Movietone sound system

From Wikipedia, the free encyclopedia
Jump to: navigation, search
A 1929 Fox Movietone poster boasts an "all singing, dancing, talking revue."

The Movietone sound system is an optical sound-on-film method of recording sound for motion pictures that guarantees synchronization between sound and picture. It achieves this by recording the sound as a variable-density optical track on the same strip of film that records the pictures. Although sound films today use variable-area tracks, any modern motion picture theater (excluding those that have transitioned to digital cinema) can play a Movietone film without modification to the projector. Movietone was one of four motion picture sound systems under development in the U.S. during the 1920s, the others being DeForest Phonofilm, Warner Brothers' Vitaphone, and RCA Photophone, though Phonofilm was primarily an early version of Movietone.

History[edit]

As a student Theodore Case became interested in the use of modulated light to carry speech, and in 1914 set up a laboratory to study the photo-electric properties of materials. He developed the Thalofide cell, a sensitive photocell, which was used as part of an infra-red communication system by the U.S. Navy during, and for some years after, WW1.

In 1922 Case and his assistant Earl I. Sponable turned their attention to "talking pictures". In that same year Case was approached by Lee de Forest who had been attempting since 1919 to create an optical soundtrack for motion picture film in a system he called Phonofilm. De Forest was having little success and turned to Case for help, so from 1922 until 1925 Case and de Forest collaborated in the development of the Phonofilm system. Amongst other Case inventions Case contributed the Thalofide photocell and also the Aeo-light, a light source that could be readily modulated by audio signals and was used to expose the soundtrack in sound cameras.

In 1925, however, Case ended his relationship with de Forest due in the main to de Forest's tendency to claim the entire credit for the Phonofilm system for himself despite the fact that most of the critical inventions had come from Case. Documents supporting this, including a signed letter by De Forest that states that Phonofilms are only possible because of the inventions of Case Research Lab, are located at the Case Research Lab Museum in Auburn, New York.[1] In 1925, therefore, Case and Sponable continued the development of their own system, now called Movietone.

From 1924 onwards Sponable had turned his attention to the design of single-system cameras, in which the sound and picture are recorded on the same negative. He asked Bell & Howell to modify one of their cameras to his design, but the results were unsatisfactory. Consequently the Wall machine shop in Syracuse, New York was asked to rebuild this camera and the results were much improved.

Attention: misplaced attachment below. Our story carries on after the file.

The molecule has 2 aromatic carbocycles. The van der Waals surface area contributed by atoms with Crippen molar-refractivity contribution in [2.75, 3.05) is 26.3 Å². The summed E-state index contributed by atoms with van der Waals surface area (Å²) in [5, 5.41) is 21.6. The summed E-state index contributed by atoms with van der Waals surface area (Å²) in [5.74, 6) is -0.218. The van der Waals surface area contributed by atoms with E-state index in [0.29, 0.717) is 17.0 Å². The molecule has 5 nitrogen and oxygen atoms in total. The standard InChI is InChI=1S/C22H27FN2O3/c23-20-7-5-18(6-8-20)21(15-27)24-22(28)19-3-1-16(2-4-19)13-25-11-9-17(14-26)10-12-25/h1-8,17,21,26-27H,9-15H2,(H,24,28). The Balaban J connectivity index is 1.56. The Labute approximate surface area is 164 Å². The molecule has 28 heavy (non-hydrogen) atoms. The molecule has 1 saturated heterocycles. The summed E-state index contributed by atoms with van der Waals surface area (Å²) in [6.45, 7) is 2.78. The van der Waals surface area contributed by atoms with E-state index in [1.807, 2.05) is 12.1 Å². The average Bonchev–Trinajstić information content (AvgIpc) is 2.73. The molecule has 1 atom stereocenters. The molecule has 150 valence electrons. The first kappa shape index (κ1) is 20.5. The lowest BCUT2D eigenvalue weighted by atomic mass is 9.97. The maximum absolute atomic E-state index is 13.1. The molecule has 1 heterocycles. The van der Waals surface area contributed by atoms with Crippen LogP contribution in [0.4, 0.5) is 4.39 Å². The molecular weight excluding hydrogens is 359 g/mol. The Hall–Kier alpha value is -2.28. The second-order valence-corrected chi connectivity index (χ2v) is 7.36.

Subsequently most single-system cameras were produced by Wall Camera Corporation, which much later produced the three-film Cinerama cameras. Wall initially converted some Bell & Howell Design 2709 cameras to single-system, but most were Wall designed and produced. Single-system cameras were also produced by Mitchell Camera Corporation during World War II for the U.S. Army Signal Corps, although these cameras were quite rare.

Subsequent to the split with de Forest Case adopted a revised position for the projector soundhead, which was now placed below the picture head, with a sound-picture offset of 14 ½ inches (368 mm) (which is close to the present day standard), rather than being placed above the picture head as had been the phonofilm practice. Case also adopted the 24 frames/sec speed for Movietone, bringing it in line with the speed already chosen for the Western Electric Vitaphone sound-on-disc system, and thus establishing 24 frame/sec as the standard speed for all sound films, whether sound-on-disc or sound-on-film. With a few exceptions this has remained the standard speed for professional sound films ever since.[2][3]

Commercial use by William Fox[edit]

Movietone entered commercial use when William Fox of the Fox Film Corporation bought the entire system including the patents in July 1926. Although Fox owned the Case patents, the work of Freeman Harrison Owens, and the American rights to the German Tri-Ergon patents, the Movietone sound film system uses only the inventions of Case Research Lab.

William Fox hired Earl I. Sponable (1895–1977) from Case Research Lab in 1926, when he purchased the sound-on-film patents from Case. The first feature film released using the Fox Movietone system was Sunrise (1927) directed by F. W. Murnau. It was the first professionally produced feature film with an optical sound track. Sound in the film included only music, sound effects, and a very few unsynchronized words.

Less than two years after purchasing the system from Case, Fox bought out all of Case's interests in the Fox-Case company. All of Fox's sound feature films were made using the Movietone system until 1931, when it was superseded by a Western Electric recording system using the light-valve invented by Edward C. Wente in 1923. However Fox Movietone News used the system until 1939, because of the ease of transporting this single-system's sound film equipment.

Later development[edit]